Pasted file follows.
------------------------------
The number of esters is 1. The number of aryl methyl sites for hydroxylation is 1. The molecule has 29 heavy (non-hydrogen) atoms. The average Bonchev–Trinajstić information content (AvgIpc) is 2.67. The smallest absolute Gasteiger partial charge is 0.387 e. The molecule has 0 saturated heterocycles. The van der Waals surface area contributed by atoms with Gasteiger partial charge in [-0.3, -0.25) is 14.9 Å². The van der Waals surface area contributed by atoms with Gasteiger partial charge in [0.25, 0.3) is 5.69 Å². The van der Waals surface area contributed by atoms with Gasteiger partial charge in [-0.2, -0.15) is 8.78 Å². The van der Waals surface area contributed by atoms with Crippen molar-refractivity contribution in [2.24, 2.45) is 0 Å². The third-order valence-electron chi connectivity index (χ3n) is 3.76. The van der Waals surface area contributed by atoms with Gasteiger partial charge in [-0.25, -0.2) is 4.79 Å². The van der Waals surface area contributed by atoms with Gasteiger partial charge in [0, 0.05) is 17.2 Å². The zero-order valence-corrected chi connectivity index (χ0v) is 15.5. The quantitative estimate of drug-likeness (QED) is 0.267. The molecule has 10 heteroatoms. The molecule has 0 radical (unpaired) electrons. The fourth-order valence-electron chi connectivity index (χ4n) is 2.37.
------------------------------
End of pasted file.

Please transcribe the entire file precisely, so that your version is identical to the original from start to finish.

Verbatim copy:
The number of esters is 1. The number of aryl methyl sites for hydroxylation is 1. The molecule has 29 heavy (non-hydrogen) atoms. The average Bonchev–Trinajstić information content (AvgIpc) is 2.67. The smallest absolute Gasteiger partial charge is 0.387 e. The molecule has 0 saturated heterocycles. The van der Waals surface area contributed by atoms with Gasteiger partial charge in [-0.3, -0.25) is 14.9 Å². The van der Waals surface area contributed by atoms with Gasteiger partial charge in [0.25, 0.3) is 5.69 Å². The van der Waals surface area contributed by atoms with Gasteiger partial charge in [-0.2, -0.15) is 8.78 Å². The van der Waals surface area contributed by atoms with Crippen molar-refractivity contribution in [2.24, 2.45) is 0 Å². The third-order valence-electron chi connectivity index (χ3n) is 3.76. The van der Waals surface area contributed by atoms with Gasteiger partial charge in [-0.25, -0.2) is 4.79 Å². The van der Waals surface area contributed by atoms with Gasteiger partial charge in [0, 0.05) is 17.2 Å². The zero-order valence-corrected chi connectivity index (χ0v) is 15.5. The quantitative estimate of drug-likeness (QED) is 0.267. The molecule has 10 heteroatoms. The molecule has 0 radical (unpaired) electrons. The fourth-order valence-electron chi connectivity index (χ4n) is 2.37.